The relationship between autoimmune disease and microbes is a matter of debate for several decades. The recent discoveries of the role played by microbiomes in maintaining the integrity of the immune system and response.
A novel study conducted by a group of researchers from the Netherlands has found that individuals at risk of developing RA and those with early RA had increased occurrence of pro-inflammatory bacteria, namely Prevotella and Veillonella, in their saliva and the bacterial coating of their tongue. This finding suggests a possible association between oral microbiota and the onset of RA.
Comparison of the microbial composition across patients with early RA, at-risk individuals, and healthy controls showed significant differences in the microbial composition of saliva (F = 2.08, P = 0.0002) and tongue coating (F = 2.04, P = 0.008).
Several studies have shown that oral microbes, especially anaerobic bacteria, may influence the risk of developing RA. A 2009 study by Mesut Ogrendik has provided evidence on the direct association between oral bacteria and etiopathogenesis of RA.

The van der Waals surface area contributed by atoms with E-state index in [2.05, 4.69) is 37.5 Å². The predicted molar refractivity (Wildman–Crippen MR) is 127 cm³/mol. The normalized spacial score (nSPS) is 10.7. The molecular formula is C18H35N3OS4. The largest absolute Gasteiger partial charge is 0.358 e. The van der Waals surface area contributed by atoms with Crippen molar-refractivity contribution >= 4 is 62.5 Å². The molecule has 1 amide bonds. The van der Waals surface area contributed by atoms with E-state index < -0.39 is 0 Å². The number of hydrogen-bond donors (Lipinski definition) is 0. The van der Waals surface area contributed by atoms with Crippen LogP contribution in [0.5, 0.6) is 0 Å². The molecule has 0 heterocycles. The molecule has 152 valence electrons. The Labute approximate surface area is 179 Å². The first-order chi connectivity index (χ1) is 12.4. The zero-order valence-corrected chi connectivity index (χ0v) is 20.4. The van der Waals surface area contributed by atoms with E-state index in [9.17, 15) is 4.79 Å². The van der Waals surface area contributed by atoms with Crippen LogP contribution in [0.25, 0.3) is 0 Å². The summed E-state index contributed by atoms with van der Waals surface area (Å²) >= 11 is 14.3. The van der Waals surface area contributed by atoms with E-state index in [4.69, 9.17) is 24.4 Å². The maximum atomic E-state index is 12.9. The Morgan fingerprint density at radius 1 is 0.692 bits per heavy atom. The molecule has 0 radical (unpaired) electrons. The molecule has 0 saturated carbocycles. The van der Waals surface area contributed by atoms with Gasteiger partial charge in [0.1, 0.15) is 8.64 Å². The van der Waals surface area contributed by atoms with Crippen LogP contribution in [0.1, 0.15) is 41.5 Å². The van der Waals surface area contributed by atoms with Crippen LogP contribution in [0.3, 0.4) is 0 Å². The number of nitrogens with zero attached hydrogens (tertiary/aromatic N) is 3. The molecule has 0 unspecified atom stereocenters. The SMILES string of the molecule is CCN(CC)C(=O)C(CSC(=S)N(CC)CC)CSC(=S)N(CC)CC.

The researchers have identified the following bacteria in the synovial fluid of RA patients: Porphyromonas gingivalis, Tannerella forsythensis, and Prevotella intermedia. The study also reported an increased incidence of periodontal disease in patients with long-standing RA.
Some studies focusing on the gut microbiome have also demonstrated an increased abundance of Prevotella species in subjects with early RA and at-risk individuals. Further studies focusing on the association of oral microbiome in the onset of RA may assist in developing potential targets in the prediction and prevention of RA.
Reference: Kroese JM, Brandt BW, Buijs MJ, et al. Differences in the Oral Microbiome in Patients With Early Rheumatoid Arthritis and Individuals at Risk of Rheumatoid Arthritis Compared to Healthy Individuals. Arthritis Rheumatol. 2021;73(11):1986-1993. doi:10.1002/art.41780